The book is divided into four main sections, each containing several chapters. In very broad terms, the sections deal with (1) an argument from morality for the existence of God, (2) the nature of God and why we need God's assistance to repent our sins, (3) Christian morality, and (4) theological topics on the more mysterious aspects of God's nature and goals, including the Trinity, the Incarnation, Resurrection, and Salvation.

Lewis was not a theologian and I have read elsewhere that his arguments are now considered weak and, in some cases, wrong. But he is a good writer and makes effective use of metaphors and analogies to explain his arguments. Although some of Lewis's explanations of Christian virtues (such as compassion and forgiveness) are commendable, some interpretations are very conservative (e.g., wives must obey their husbands, marriage is for life, and sex is only allowed within marriage). It is probably the section on morality that has placed this book high on the list of influential books for American evangelicals.

Ultimately, if you accept Lewis's premises (that our moral sense is innate and not taught, and that we are flawed and sinful), then you may find the arguments persuasive and logical. If, however, you do not accept the premises, the book only explains a somewhat conservative Christian doctrine, and is unlikely to convert you.

m
matronson14
Jul 25, 2011

CS Lewis is brilliant in his ability to explain what many people experience and feel but cannot verbalize. This book is definitely a book I would not want to go through life without ever reading. One of those books (for me) that I come back to periodically.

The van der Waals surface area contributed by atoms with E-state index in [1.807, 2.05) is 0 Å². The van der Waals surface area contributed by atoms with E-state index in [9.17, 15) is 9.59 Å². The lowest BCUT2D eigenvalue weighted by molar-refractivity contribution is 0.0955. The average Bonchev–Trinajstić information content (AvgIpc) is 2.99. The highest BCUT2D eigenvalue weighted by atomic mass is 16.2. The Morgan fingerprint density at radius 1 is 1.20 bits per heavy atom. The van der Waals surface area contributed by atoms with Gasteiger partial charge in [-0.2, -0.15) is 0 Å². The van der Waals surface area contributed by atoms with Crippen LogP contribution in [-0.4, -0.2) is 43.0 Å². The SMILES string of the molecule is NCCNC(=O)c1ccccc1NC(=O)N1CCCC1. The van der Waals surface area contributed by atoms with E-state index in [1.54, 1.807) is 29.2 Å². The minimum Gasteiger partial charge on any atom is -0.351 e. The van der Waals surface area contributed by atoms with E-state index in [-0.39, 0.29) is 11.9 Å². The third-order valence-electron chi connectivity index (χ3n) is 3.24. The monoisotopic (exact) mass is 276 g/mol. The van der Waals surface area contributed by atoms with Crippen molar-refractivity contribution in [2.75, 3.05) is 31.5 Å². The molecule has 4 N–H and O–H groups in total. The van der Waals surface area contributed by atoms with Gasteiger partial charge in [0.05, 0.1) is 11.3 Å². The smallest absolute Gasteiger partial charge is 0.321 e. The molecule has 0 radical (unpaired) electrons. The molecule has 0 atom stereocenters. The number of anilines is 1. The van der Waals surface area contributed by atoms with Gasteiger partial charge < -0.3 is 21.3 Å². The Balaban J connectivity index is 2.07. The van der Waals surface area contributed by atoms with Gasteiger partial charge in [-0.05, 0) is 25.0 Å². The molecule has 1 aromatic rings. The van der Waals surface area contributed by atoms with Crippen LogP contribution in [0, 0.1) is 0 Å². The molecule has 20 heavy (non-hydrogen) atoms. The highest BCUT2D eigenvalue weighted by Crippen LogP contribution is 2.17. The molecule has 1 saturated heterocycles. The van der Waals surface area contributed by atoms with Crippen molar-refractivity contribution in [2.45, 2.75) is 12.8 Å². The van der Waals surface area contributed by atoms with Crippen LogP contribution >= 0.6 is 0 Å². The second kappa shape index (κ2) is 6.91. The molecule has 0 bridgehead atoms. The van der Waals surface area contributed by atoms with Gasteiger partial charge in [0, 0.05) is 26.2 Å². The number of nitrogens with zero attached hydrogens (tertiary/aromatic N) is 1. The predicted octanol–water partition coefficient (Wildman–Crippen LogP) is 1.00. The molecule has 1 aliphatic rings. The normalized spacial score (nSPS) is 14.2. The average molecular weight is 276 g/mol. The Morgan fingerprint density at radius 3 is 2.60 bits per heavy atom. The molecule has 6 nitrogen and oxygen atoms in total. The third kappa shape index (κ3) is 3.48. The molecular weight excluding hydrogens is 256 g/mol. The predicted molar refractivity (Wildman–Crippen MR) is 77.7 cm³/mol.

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squinton
Jul 13, 2013

Creatures are not born with desires unless satisfaction for those desires exists. A baby feels hunger: well, there is such a thing as food. A duckling wants to swim: well, there is such a thing as water. ... If I find in myself a desire which no experience in this world can satisfy, the most probable explanation is that I was made for another world. If none of my earthy pleasures satisfy it, that does not prove that the universe is a fraud. Probably earthly pleasures were never meant to satisfy it, but only to arouse it, to suggest the real thing. ... I must keep alive in myself the desire for my true country, which I shall not find till after death; I must never let it get snowed under or turned aside; I must make it the main object of life to press on to that other country and help others to do the same.

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jgrnlees
Jun 04, 2011

BOOK II: Chapter 2: page 33: Reality, in fact, is usually something you could not have guessed. That is one of the reasons I believe Christianity. It is a religion you could not have guessed...It has just that queer twist about it that real things have.

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jgrnlees
Jun 04, 2011

jgrnlees thinks this title is suitable for 16 years and over